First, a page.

Torture Commission?

From Michael Isikoff, writing in Newsweek: Obama to take on torture?

Despite the hopes of many human-rights advocates, the new Obama Justice Department is not likely to launch major new criminal probes of harsh interrogations and other alleged abuses by the Bush administration. But one idea that has currency among some top Obama advisers is setting up a 9/11-style commission that would investigate counterterrorism policies and make public as many details as possible. “At a minimum, the American people have to be able to see and judge what happened,” said one senior adviser, who asked not to be identified talking about policy matters. The commission would be empowered to order the U.S. intelligence agencies to open their files for review and question senior officials who approved “waterboarding” and other controversial practices.

I don’t have any illusions that a commission is a guarantee that the truth will come out. But depending on who is on it, it might achieve something in that area. And in terms of issues that transcend the current “can’t we all just get along?” spirit, this one pretty much tops my list.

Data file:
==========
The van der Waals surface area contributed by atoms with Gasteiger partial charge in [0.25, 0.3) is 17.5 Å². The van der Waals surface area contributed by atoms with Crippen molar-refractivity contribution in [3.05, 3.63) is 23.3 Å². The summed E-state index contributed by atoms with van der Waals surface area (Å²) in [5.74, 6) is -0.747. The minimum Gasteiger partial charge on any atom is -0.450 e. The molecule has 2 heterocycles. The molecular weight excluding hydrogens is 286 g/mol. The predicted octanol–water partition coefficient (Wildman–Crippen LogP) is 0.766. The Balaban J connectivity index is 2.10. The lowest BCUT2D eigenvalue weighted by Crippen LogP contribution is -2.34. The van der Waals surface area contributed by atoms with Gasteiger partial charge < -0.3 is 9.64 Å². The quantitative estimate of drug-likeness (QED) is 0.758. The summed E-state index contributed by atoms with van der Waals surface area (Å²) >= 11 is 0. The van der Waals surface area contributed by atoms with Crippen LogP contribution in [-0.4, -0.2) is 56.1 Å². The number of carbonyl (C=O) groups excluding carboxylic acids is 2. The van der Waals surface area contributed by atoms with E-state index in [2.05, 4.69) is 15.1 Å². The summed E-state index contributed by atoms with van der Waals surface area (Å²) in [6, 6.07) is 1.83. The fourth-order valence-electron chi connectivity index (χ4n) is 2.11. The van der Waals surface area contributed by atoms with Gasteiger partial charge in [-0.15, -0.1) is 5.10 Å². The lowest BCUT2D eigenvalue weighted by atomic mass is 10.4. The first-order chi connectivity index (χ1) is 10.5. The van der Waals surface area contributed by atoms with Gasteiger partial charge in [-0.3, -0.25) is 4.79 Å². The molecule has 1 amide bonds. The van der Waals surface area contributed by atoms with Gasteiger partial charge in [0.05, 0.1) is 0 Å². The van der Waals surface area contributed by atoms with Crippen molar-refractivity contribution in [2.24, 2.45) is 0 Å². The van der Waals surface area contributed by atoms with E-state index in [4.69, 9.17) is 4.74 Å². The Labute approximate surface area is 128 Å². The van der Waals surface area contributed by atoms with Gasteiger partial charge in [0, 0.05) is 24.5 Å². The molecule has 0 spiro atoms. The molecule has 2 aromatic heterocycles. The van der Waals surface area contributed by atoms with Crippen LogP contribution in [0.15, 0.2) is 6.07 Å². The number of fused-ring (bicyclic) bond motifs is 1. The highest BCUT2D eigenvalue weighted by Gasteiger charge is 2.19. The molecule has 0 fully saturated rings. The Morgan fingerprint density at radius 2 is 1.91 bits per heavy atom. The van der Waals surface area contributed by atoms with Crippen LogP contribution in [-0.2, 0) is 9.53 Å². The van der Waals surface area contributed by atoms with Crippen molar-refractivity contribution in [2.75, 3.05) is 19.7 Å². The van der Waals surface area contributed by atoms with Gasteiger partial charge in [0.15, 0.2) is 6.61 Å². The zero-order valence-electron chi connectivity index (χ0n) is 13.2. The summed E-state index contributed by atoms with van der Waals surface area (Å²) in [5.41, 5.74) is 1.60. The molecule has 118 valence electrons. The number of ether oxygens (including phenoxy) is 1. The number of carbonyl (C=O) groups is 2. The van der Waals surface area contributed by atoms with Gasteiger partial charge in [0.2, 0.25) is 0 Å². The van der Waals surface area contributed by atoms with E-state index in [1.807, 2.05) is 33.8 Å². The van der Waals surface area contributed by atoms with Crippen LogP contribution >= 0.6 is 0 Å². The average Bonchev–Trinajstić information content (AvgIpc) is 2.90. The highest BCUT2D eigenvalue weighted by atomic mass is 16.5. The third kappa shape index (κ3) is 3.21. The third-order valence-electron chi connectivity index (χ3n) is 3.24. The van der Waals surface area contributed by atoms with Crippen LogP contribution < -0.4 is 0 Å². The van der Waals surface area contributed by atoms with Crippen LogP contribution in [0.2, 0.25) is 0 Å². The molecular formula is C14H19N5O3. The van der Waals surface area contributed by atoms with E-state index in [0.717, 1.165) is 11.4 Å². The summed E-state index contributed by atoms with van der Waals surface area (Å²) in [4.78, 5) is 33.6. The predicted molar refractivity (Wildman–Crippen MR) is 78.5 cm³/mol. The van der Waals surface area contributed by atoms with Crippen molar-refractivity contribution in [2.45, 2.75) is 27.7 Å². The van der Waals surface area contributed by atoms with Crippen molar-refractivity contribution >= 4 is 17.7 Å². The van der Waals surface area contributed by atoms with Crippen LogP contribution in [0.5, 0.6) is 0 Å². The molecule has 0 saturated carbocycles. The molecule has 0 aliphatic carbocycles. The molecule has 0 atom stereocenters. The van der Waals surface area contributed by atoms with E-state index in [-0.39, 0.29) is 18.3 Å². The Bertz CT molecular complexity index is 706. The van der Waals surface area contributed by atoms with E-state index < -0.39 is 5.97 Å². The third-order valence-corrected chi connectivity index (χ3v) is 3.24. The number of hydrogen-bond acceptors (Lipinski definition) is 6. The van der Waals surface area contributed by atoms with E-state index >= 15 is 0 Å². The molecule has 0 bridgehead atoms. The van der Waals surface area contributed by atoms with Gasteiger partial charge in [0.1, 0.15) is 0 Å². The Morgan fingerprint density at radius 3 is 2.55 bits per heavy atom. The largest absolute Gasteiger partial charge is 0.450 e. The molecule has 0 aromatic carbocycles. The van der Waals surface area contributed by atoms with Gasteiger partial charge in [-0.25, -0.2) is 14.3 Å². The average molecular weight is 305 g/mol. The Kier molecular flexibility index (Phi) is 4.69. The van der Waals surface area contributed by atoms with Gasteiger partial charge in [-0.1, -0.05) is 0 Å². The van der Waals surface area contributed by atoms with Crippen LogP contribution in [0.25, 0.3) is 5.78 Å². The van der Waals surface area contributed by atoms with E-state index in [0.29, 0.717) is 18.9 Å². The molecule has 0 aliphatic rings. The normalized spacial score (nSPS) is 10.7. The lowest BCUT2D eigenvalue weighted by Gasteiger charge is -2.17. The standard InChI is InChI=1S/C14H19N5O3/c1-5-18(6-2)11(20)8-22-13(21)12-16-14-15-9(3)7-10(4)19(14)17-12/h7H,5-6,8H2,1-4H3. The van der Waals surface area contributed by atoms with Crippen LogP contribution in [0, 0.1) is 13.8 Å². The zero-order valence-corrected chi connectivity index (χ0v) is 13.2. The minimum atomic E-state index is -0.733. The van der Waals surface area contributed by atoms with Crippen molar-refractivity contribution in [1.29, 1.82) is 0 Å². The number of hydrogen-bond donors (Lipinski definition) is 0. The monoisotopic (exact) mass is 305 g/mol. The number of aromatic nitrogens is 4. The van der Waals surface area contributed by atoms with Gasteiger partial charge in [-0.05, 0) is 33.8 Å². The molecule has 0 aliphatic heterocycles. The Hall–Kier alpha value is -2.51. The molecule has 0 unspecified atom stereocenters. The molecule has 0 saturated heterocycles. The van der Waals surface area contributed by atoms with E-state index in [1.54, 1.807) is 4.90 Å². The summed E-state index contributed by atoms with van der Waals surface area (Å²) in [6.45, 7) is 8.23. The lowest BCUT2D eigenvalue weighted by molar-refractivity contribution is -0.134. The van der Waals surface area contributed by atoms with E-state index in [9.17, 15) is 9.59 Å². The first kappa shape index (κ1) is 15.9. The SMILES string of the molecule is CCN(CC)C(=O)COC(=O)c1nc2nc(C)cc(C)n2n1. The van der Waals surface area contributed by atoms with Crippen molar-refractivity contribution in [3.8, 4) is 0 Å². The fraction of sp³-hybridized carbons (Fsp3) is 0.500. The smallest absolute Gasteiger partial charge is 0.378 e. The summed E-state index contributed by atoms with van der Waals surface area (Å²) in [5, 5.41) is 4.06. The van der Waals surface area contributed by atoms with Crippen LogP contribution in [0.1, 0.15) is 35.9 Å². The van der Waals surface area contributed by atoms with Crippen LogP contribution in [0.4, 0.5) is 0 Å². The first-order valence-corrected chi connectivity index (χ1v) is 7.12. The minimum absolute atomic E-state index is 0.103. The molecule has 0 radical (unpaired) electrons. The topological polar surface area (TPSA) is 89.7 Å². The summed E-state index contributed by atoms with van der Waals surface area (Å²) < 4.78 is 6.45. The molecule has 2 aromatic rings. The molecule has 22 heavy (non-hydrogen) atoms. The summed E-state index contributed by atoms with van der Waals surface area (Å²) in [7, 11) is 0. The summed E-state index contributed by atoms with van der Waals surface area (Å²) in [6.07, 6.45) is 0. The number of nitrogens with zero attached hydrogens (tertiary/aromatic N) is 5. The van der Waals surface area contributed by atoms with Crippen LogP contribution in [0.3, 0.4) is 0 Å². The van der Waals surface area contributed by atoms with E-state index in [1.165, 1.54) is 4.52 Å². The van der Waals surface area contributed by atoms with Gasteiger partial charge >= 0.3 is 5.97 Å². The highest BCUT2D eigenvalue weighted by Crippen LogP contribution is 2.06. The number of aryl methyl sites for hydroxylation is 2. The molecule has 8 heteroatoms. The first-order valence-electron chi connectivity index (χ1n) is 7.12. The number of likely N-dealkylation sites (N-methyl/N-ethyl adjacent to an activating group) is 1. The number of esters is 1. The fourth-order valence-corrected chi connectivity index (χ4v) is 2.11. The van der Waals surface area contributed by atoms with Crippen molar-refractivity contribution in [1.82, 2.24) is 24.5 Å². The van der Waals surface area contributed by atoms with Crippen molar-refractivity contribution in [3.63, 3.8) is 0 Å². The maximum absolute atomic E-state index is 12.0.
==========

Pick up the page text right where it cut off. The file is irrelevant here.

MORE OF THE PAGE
So yeah, bring on the torture commission.

2 Responses to “Torture Commission?”

  1. shcb Says:

    I was glad to see at least one of Obama’s advisors has some good sense

    The idea of such panels is not universally favored among Obama advisers. Some with ties to the intelligence community fear the demoralizing impact on intelligence officers, said one source who had discussions with Obama aides about the idea.

    While the demoralizing impact of intelligence officers is important, more importantly is the intelligence simply not being collected, we can’t afford another Jamie Gorelick and the carnage she has left in her wake.

    From what I was reading today the Obama administration is not considering much change in our intelligence gathering, of course that is conjecture at best at this point and congress certainly has control over things like FISA. If these reports are correct though it would be hard to prosecute the past administration while still adhering to its policies. This is all pretty academic if you have read the laws, but what the heck, there isn’t much else to do until January.

  2. Steve Says:

    The real question is whether or not we’re a nation of laws. I know that most of the bipartisan Washington Establishment and parts of the Republican base believe that we are not.

    If Obama doesn’t change our intelligence gathering, then hopefully the Republicans in Congress will nail him for it. Then the Democrats might be inspired to finally nail Bush as well.

    We’ll have to see.

Leave a Reply

You must be logged in to post a comment.